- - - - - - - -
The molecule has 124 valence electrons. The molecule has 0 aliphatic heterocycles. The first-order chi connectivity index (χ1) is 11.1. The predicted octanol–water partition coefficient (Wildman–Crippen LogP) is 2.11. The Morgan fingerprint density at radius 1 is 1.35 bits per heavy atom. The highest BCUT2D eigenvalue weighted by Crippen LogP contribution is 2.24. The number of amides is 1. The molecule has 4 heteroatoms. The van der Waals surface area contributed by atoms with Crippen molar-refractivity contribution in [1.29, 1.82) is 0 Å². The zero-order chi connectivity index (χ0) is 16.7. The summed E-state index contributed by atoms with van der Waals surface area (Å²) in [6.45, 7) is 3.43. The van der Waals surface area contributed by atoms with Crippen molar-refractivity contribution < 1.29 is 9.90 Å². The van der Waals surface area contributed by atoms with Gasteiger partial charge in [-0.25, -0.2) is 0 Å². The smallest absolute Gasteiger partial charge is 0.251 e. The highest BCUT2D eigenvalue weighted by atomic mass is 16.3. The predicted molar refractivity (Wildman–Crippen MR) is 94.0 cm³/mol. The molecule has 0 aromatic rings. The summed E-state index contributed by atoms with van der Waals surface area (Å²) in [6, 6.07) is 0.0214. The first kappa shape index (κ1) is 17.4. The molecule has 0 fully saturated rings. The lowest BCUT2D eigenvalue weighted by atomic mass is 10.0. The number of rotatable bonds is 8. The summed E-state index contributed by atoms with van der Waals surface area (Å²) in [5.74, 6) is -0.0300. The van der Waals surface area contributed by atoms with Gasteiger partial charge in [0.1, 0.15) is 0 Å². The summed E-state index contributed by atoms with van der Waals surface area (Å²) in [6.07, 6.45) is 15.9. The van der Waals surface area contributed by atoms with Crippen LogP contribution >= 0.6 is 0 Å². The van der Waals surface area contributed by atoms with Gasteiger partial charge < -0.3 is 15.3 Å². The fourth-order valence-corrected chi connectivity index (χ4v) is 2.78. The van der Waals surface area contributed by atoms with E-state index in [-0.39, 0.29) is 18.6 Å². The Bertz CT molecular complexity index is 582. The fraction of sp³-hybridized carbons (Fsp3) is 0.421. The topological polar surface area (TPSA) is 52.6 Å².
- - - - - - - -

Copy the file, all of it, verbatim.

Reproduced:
The molecule has 124 valence electrons. The molecule has 0 aliphatic heterocycles. The first-order chi connectivity index (χ1) is 11.1. The predicted octanol–water partition coefficient (Wildman–Crippen LogP) is 2.11. The Morgan fingerprint density at radius 1 is 1.35 bits per heavy atom. The highest BCUT2D eigenvalue weighted by Crippen LogP contribution is 2.24. The number of amides is 1. The molecule has 4 heteroatoms. The van der Waals surface area contributed by atoms with Crippen molar-refractivity contribution in [1.29, 1.82) is 0 Å². The zero-order chi connectivity index (χ0) is 16.7. The summed E-state index contributed by atoms with van der Waals surface area (Å²) in [6.45, 7) is 3.43. The van der Waals surface area contributed by atoms with Crippen molar-refractivity contribution < 1.29 is 9.90 Å². The van der Waals surface area contributed by atoms with Gasteiger partial charge in [-0.25, -0.2) is 0 Å². The smallest absolute Gasteiger partial charge is 0.251 e. The highest BCUT2D eigenvalue weighted by atomic mass is 16.3. The predicted molar refractivity (Wildman–Crippen MR) is 94.0 cm³/mol. The molecule has 0 aromatic rings. The summed E-state index contributed by atoms with van der Waals surface area (Å²) in [6, 6.07) is 0.0214. The first kappa shape index (κ1) is 17.4. The molecule has 0 fully saturated rings. The lowest BCUT2D eigenvalue weighted by atomic mass is 10.0. The number of rotatable bonds is 8. The summed E-state index contributed by atoms with van der Waals surface area (Å²) in [5.74, 6) is -0.0300. The van der Waals surface area contributed by atoms with Gasteiger partial charge in [0.1, 0.15) is 0 Å². The summed E-state index contributed by atoms with van der Waals surface area (Å²) in [6.07, 6.45) is 15.9. The van der Waals surface area contributed by atoms with Crippen LogP contribution >= 0.6 is 0 Å². The van der Waals surface area contributed by atoms with Gasteiger partial charge < -0.3 is 15.3 Å². The fourth-order valence-corrected chi connectivity index (χ4v) is 2.78. The van der Waals surface area contributed by atoms with E-state index in [-0.39, 0.29) is 18.6 Å². The Bertz CT molecular complexity index is 582. The fraction of sp³-hybridized carbons (Fsp3) is 0.421. The topological polar surface area (TPSA) is 52.6 Å².